Both functional and nonfunctional requirements can be formalized in the Functional Requirements Document. FRD / FRS’s contain descriptions of features, functions and abilities that the software product must provide. The document also defines constraints and assumptions. These can be a single document communicating functional requirements or it may accompany other software documentation like user stories and use cases.

The FRD is created for the entire solution or a part of it, and is usually an iterative process of consultations with business and technical stakeholders. Every feature must be documented before actually developing it. It is not uncommon for the FRD to undergo a series of revisions as the product is developed over multiple releases. This is because as newer information and client feedback is received, the development team gains greater clarity of the objectives. Everyone understands the importance of features, which can be accordingly prioritized.


The FRD / FRS includes all or part of the following sections:

  1. Introduction
    1.1 Purpose of Document
    1.2 Project Summary
    1.3 Background
    1.4 Project Scope
    1.5 System Purpose
    1.5.1 Users
    1.5.2 Location
    1.5.3 Responsibilities
    1.5.4 Need
    1.6 Overview of Document
  2. Functional Objectives
    2.1 High Priority
    2.2 Medium Priority
    2.3 Low Priority
  3. Non-Functional Objectives
    3.1 Reliability
    3.2 Usability
    3.3 Performance
    3.4 Security
    3.5 Supportability
    3.6 Online user Documentation and Help
    3.7 Purchased Components
    3.8 Interfaces
  4. The Context Model
    4.1 Goal Statement
    4.2 Context Diagram
    4.3 System Externals
  5. The Use Case Model
    5.1 System Use Case Diagram
    5.2 Use Case Descriptions (for selected cases)
  6. User Stories
  7. Appendix

This list of sections is meant to be representative and a guide, not a hard and fast rule. Every project is different, and you will need to determine the level of detail required for your FRD. For free support with your FRD, use the chat box to chat with our support team or send an email to

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Functional Requirements Document FRD Template

Click the button to download the example FRD template format for your work.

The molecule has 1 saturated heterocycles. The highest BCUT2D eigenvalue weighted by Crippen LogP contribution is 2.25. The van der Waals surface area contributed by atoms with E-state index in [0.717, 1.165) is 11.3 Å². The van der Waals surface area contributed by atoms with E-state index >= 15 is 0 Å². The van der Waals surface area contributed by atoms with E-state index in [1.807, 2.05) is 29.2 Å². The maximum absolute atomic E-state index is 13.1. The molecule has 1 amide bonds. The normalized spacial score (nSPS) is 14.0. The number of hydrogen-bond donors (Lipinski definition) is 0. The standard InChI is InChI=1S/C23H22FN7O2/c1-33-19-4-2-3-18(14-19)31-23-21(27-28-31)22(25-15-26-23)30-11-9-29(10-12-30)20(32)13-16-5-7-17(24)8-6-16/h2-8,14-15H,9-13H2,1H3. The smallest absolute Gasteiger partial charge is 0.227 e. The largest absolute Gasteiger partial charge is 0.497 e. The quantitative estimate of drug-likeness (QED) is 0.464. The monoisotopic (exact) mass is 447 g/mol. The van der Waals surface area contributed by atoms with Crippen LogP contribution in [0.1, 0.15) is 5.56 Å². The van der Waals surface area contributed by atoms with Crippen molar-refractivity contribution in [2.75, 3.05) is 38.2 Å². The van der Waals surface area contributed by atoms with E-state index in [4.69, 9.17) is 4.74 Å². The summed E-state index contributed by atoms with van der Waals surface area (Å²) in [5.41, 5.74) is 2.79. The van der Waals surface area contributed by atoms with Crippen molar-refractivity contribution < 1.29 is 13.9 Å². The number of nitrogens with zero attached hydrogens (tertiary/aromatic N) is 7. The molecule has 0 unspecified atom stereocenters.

Use Cases Model and Use Cases

Use cases describe the interaction between the system and external users that leads to achieving particular goals.

Each use case includes three main elements:

  • Actors: These are the external users that interact with the system.
  • System: The system is described as functional requirements that define an intended behavior of the product.
  • Goals: The purposes of the interaction between the users and the system are outlined as goals.

There are two formats to represent use cases:

  • Use case description
  • Use case model (diagram)

use case specification represents the sequence of events along with other information that relates to this use case. A typical use case specification template includes the following information:

  • Use Case Name
  • Summary
  • Basic Flow
  • Alternative Flows
  • Extension Points
  • Preconditions
  • Postconditions
  • Business Rules
Use case description example and template in a functional requirements document FRD by Savio Education Global
Use case description example and template

use case diagram doesn’t contain a lot of details. It shows a high-level overview of the relationships between actors, different use cases, and the system.

The use case diagram includes the following main elements:

  • Use cases. Usually drawn with ovals, use cases represent different interaction scenarios that actors might have with the system (log in, make a purchase, view items, etc.).
  • System boundaries.  Boundaries are outlined as boxes that groups various use cases in a system.
  • Actors. These are the figures that depict external users (people or systems) that interact with the system.
  • Associations. Associations are drawn with lines showing different types of relationships between actors and use cases.


Use case model diagram example and template in a functional requirements document FRD by Savio Education Global
Use case model diagram (Source: Wikimedia Commons)

User Stories – What are they, and the need for it

The Agile Alliance describes user stories as work that is divided up into functional increments. User stories are developed and represented in a format that emphasizes the value to the end user of the system. A typical user story describes three components:

  1. The end goal for the user to use the system. This is the most important factor when it comes to developing functional requirements. Always begin with the end in mind; the value being delivered to the user. For example, the ability to order products (ecommerce like Amazon), track deliveries (ecommerce like Flipkart, Alibaba), enjoy relevant content (streaming like Netflix, Spotify, Zee or social media like Instagram, TikTok), interact with people (messaging or social media apps like Twitter, Facebook, Whatsapp), etc.
  2. The action that the user intends to perform, which when performed will lead to the goals being achieved (point #1). For example, placing an order, making payments, reviewing products, navigating pages, etc.
  3. The user role or type of user. For example, user roles may be customers, prospects, administrative users, etc.

Format of a user story

User stories are modelled on the following lines: